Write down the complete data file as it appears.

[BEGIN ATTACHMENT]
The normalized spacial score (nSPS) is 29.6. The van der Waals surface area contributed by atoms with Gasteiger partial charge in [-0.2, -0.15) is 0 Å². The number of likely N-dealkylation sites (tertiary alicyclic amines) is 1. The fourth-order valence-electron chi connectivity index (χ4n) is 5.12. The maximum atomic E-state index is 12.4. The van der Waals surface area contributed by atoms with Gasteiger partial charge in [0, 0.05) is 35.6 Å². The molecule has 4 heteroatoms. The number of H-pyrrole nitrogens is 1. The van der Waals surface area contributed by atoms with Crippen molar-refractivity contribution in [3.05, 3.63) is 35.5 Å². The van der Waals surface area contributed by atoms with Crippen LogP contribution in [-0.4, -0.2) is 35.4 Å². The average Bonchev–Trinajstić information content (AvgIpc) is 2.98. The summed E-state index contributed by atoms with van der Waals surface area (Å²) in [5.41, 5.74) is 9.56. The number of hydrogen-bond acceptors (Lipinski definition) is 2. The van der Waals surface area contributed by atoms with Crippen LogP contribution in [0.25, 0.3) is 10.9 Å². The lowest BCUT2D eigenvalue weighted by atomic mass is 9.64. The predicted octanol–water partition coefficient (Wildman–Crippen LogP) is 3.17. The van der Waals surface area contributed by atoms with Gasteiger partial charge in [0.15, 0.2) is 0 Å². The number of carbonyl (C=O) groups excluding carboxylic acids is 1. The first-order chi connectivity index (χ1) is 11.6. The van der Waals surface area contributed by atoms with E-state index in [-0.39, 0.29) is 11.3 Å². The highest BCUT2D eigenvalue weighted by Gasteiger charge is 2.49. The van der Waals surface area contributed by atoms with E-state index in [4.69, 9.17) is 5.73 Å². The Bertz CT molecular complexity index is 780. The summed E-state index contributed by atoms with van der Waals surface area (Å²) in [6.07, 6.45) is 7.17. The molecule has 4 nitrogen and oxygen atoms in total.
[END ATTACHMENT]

The normalized spacial score (nSPS) is 29.6. The van der Waals surface area contributed by atoms with Gasteiger partial charge in [-0.2, -0.15) is 0 Å². The number of likely N-dealkylation sites (tertiary alicyclic amines) is 1. The fourth-order valence-electron chi connectivity index (χ4n) is 5.12. The maximum atomic E-state index is 12.4. The van der Waals surface area contributed by atoms with Gasteiger partial charge in [0, 0.05) is 35.6 Å². The molecule has 4 heteroatoms. The number of H-pyrrole nitrogens is 1. The van der Waals surface area contributed by atoms with Crippen molar-refractivity contribution in [3.05, 3.63) is 35.5 Å². The van der Waals surface area contributed by atoms with Crippen LogP contribution in [-0.4, -0.2) is 35.4 Å². The average Bonchev–Trinajstić information content (AvgIpc) is 2.98. The summed E-state index contributed by atoms with van der Waals surface area (Å²) in [5.41, 5.74) is 9.56. The number of hydrogen-bond acceptors (Lipinski definition) is 2. The van der Waals surface area contributed by atoms with Crippen LogP contribution in [0.25, 0.3) is 10.9 Å². The lowest BCUT2D eigenvalue weighted by atomic mass is 9.64. The predicted octanol–water partition coefficient (Wildman–Crippen LogP) is 3.17. The van der Waals surface area contributed by atoms with Gasteiger partial charge in [0.15, 0.2) is 0 Å². The number of carbonyl (C=O) groups excluding carboxylic acids is 1. The first-order chi connectivity index (χ1) is 11.6. The van der Waals surface area contributed by atoms with E-state index in [-0.39, 0.29) is 11.3 Å². The highest BCUT2D eigenvalue weighted by Gasteiger charge is 2.49. The van der Waals surface area contributed by atoms with E-state index in [4.69, 9.17) is 5.73 Å². The Bertz CT molecular complexity index is 780. The summed E-state index contributed by atoms with van der Waals surface area (Å²) in [6.07, 6.45) is 7.17. The molecule has 4 nitrogen and oxygen atoms in total.